Many OA collections are not currently made available for discovery because they are either beyond the scope of Articles+ or lack sufficient metadata to support accurate full text linking.

OA publishers use many different access models and licenses which create confusion for authors, readers, and service providers.

Two key pieces of information needed to represent OA content: Is the work is free-to-read and what re-use rights are granted to the reader?

It can be difficult to identify open access material so we tend to err on the side of caution by proxying all electronic resources (including open access).

Hybrid journals are especially problematic because the terms of access vary by article, but the library knowledge base and link resolver determine access at the journal/issue level.

Other free resources (online news sources, blogs, government documents, white papers) are also problematic because the link resolver is primarily designed to work with periodical literature.

In addition to knowing if a work is freely accessible, users and librarians also need to know its terms of use with respect to reproduction, redistribution, sharing, data mining, etc.

NISO Access License and Indicators (RP-22-2015) recommends the addition of two new metadata elements.

free_to_read indicates if a work is available without restriction and can include a start and end date to accommodate temporary embargoes.

license_reference provides a persistent link to publisher terms of use and can include multiple licenses with different start dates.

e. Adding quality OA serials to RUL holdings (Smulewitz, guest)

We have not actively pursued a workflow for including open access journals published by commercial publishers.

In the A-Z list, there are about 30,000 Open Access titles, but we do not always provide full-text. Some are from major publishers such as EBSCO, but there are many smaller ones with heavy usage. We are not currently pursuing those in PubMed or Science Direct which has a large list available.

Global Open Knowledgebase (GOKb) will have clear license information and we can use it with our other products (web scale discovery, A-Z list, etc)

Hybrid subscriptions where there are open access articles in paid subscriptions which we don't have causes confusion for patrons. If we have the paid subscription, we shouldn't be paying for Open Access.

We need a policy for adding gold Open Access journals.

We can pursue adding Open Access as a limiter in our discovery tools for those who want to limit results.

Certain journals are being moved to an Open Access environment (SCOAP3) but we are still paying under this particular model.

f. Open Access monographs and RUL collections (Weber, guest)

CSC will follow up with Mary Beth at another time as she was unable to attend.

g. HathiTrust and RUL Collections (Yang, guest)

We are working to include HathiTrust in the discovery layer and for replacement copies of lost and damaged materials.

The largest part of HathiTrust is the digital library which currently has over 13 million volumes with 4.9 million volumes in public domain.

The strength of HathiTrust in the OA movement is preservation. HathiTrust has a plan to venture into OA journal publishing through mPach. mPach is a set of journal publishing tools being developed at Michigan. It will integrate with Open Journal Systems. HathiTrust also works with university presses to preserve and provide access for Open Access monographs.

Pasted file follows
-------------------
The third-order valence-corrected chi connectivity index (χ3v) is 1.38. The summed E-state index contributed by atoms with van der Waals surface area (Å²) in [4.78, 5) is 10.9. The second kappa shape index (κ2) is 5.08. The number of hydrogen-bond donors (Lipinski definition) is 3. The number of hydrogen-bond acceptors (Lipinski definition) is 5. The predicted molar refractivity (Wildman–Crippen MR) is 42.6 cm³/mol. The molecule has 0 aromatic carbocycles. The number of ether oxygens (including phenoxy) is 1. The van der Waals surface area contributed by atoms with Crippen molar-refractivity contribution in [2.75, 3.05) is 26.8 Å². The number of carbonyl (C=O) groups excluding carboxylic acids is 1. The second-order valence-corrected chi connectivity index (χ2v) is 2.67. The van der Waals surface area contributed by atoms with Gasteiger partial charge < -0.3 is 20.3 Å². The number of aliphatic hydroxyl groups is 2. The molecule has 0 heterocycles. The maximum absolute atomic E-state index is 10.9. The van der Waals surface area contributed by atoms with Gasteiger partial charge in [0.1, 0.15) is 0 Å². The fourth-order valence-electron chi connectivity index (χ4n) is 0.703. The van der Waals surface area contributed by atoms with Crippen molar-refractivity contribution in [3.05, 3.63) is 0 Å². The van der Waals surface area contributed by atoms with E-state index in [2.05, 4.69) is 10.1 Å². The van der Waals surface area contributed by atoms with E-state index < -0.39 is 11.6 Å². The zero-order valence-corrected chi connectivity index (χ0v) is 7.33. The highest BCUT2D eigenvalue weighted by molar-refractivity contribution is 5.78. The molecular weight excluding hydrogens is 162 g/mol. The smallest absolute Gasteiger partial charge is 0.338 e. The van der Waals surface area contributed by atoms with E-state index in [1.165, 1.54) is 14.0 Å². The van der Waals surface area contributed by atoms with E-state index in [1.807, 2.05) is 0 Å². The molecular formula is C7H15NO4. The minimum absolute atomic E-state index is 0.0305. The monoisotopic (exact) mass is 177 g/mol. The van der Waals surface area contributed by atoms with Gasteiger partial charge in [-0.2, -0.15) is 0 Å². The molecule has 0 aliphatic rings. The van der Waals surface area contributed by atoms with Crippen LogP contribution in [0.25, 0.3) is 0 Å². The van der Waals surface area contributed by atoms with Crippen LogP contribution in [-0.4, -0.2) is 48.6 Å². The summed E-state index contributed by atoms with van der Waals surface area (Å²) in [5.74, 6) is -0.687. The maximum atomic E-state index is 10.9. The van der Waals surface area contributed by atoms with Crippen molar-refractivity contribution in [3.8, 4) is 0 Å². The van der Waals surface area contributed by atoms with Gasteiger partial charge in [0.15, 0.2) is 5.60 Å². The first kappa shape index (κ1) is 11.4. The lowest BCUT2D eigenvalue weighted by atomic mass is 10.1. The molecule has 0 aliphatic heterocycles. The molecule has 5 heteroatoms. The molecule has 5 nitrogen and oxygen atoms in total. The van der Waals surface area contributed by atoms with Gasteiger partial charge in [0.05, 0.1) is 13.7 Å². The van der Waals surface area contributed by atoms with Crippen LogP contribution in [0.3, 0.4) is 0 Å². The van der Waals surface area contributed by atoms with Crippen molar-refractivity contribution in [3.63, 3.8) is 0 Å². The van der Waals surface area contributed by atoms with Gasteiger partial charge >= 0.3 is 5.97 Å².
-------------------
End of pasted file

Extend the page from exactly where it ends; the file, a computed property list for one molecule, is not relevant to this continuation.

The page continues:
RUL is not looking at loading HathiTrust records into SIRSI because we are nearing our limit for our current pricing tier, but we are considering loading them into VuFind (once we switch to Kuali OLE).

As member of CIC, we can download and print public domain items, provide copies for print disabled individuals, replace a damaged/lost copy and perform data mining.

h. RUcore Collections (Marker)

We need a policy for inclusion/exclusion of RUcore materials in webscale discovery. There is concern about duplication with the library catalog; electronic theses and dissertations are in RUcore and in the library catalog (and are in WorldCat and sometimes ProQuest) so the same resource shows up in multiple sources. Do we want everything in RUcore to be discoverable through a common interface? There are a variety of materials in RUcore including scholarly materials and primary resources. What materials should be discoverable through an Internet search engine? These are all important areas for further discussion.

Janice Pilch had additional comments: We need to distinguish between linking to open access material and making a copy and adding it to collections. First, we can't link to unlawful content. In some sites, it isn't clear what is lawful. Second, if we make copies, we must make sure that this is allowed under any license associated with the work and that any terms and conditions in the license are brought over with the copies of the materials. Section 1202 prohibits removal or alteration of copyright management information or distribution of works or copies knowing that copyright management information has been removed or altered without permission.

i. Wrap-up and planning for a follow up program at RUL (Mullen)

Are we interested in a workshop on Open Access for a larger group? How can we work with selectors who want to add and access Open Access content? How do we address hybrid content? CSC is supportive of a workshop for a larger group, and with moving forward to address this exciting and challenging new aspect of collection development at RUL.

3. Announcements, Adjourn

Yang: HathiTrust event tomorrow 2/24 at SCC.

URL: http://www.libraries.rutgers.edu/rul/staff/groups/com_of_schol-comm/minutes/schol-comm_15_02_23.shtml